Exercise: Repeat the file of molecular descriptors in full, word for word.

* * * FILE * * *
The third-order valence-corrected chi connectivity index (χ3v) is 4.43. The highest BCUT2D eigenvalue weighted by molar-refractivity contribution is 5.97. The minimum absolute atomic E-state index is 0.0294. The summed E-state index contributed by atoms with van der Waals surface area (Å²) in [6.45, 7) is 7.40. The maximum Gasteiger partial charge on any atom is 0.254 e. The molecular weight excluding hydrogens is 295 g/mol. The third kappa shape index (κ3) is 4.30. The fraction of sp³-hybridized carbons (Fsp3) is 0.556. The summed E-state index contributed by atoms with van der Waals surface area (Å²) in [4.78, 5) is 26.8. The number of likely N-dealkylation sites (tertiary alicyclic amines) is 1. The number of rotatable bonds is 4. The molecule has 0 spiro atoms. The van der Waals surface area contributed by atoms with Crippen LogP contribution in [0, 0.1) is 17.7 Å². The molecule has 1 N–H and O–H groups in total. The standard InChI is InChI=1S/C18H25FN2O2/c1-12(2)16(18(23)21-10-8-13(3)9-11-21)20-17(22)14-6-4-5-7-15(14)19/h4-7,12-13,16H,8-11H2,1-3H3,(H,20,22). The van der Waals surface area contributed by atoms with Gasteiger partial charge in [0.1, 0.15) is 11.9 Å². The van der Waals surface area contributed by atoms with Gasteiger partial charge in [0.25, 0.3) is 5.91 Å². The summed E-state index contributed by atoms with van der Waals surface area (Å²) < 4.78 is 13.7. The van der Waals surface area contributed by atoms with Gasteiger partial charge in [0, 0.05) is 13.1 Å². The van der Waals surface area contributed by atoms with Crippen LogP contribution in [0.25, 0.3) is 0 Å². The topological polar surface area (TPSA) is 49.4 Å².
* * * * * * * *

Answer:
The third-order valence-corrected chi connectivity index (χ3v) is 4.43. The highest BCUT2D eigenvalue weighted by molar-refractivity contribution is 5.97. The minimum absolute atomic E-state index is 0.0294. The summed E-state index contributed by atoms with van der Waals surface area (Å²) in [6.45, 7) is 7.40. The maximum Gasteiger partial charge on any atom is 0.254 e. The molecular weight excluding hydrogens is 295 g/mol. The third kappa shape index (κ3) is 4.30. The fraction of sp³-hybridized carbons (Fsp3) is 0.556. The summed E-state index contributed by atoms with van der Waals surface area (Å²) in [4.78, 5) is 26.8. The number of likely N-dealkylation sites (tertiary alicyclic amines) is 1. The number of rotatable bonds is 4. The molecule has 0 spiro atoms. The van der Waals surface area contributed by atoms with Crippen LogP contribution in [0, 0.1) is 17.7 Å². The molecule has 1 N–H and O–H groups in total. The standard InChI is InChI=1S/C18H25FN2O2/c1-12(2)16(18(23)21-10-8-13(3)9-11-21)20-17(22)14-6-4-5-7-15(14)19/h4-7,12-13,16H,8-11H2,1-3H3,(H,20,22). The van der Waals surface area contributed by atoms with Gasteiger partial charge in [0.1, 0.15) is 11.9 Å². The van der Waals surface area contributed by atoms with Gasteiger partial charge in [0.25, 0.3) is 5.91 Å². The summed E-state index contributed by atoms with van der Waals surface area (Å²) < 4.78 is 13.7. The van der Waals surface area contributed by atoms with Gasteiger partial charge in [0, 0.05) is 13.1 Å². The van der Waals surface area contributed by atoms with Crippen LogP contribution in [0.25, 0.3) is 0 Å². The topological polar surface area (TPSA) is 49.4 Å².